Return on sales (ROS) and operating profit margin are often used to describe the same financial ratio. The main difference between each usage lies in the way their respective formulas are usually written. Ultimately, however, investors and analysts can consider ROS and operating margin to be synonymous.

Investors, lenders and analysts use ROS and operating margin to compare companies of different capital structures in different industries. These metrics don't take into account the way businesses get their financing.

EBIT and Operating Income

The standard way of writing the formula for operating margin is operating income divided by net sales. Return on sales is extremely similar, only the numerator is usually written as earnings before interest and taxes (EBIT); the denominator is still net sales.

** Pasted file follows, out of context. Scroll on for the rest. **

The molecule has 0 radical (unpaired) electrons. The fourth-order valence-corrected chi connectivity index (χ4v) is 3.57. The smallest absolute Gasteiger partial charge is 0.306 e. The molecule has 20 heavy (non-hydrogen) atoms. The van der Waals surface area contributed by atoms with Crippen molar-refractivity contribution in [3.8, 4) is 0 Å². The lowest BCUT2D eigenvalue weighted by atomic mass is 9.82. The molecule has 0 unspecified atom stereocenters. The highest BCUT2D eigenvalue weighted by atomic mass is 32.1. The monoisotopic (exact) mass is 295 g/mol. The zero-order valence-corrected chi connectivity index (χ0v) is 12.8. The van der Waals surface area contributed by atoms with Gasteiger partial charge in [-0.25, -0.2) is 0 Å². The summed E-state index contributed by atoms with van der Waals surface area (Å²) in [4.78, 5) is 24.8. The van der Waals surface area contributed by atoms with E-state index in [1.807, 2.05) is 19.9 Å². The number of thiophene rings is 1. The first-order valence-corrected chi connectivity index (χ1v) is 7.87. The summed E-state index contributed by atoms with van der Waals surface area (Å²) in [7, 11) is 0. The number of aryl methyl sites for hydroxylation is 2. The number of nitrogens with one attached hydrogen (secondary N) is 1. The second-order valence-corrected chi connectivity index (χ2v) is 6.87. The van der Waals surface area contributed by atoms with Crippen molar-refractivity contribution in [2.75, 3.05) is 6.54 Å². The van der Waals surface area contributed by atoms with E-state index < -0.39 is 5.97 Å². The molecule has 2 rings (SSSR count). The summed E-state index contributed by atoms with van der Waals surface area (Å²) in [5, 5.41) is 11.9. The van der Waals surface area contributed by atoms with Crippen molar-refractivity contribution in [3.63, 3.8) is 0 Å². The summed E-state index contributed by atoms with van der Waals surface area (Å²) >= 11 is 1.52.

Most comparisons of operating income and EBIT suggest they are identical. Technically speaking, operating income is an official financial measure according to generally accepted accounting principles (GAAP); EBIT is a non-GAAP measure and does not meet the U.S. Securities and Exchange Commission's (SEC) requirements for financial disclosures.

According to the SEC, operating income should not be considered the most directly comparable measure to EBIT. It instead recommends using net income as presented by GAAP in the statement of operations. EBIT makes room for allowances GAAP doesn't recognize in operating income.

Some measurements of operating income are considered non-GAAP. According to the Financial Accounting Standards Board (FASB), unallowable versions of operating income exclude certain expense and revenue items that are non-recurring.

(For related reading, see "What Ratio Best Reflects Capital Structure?")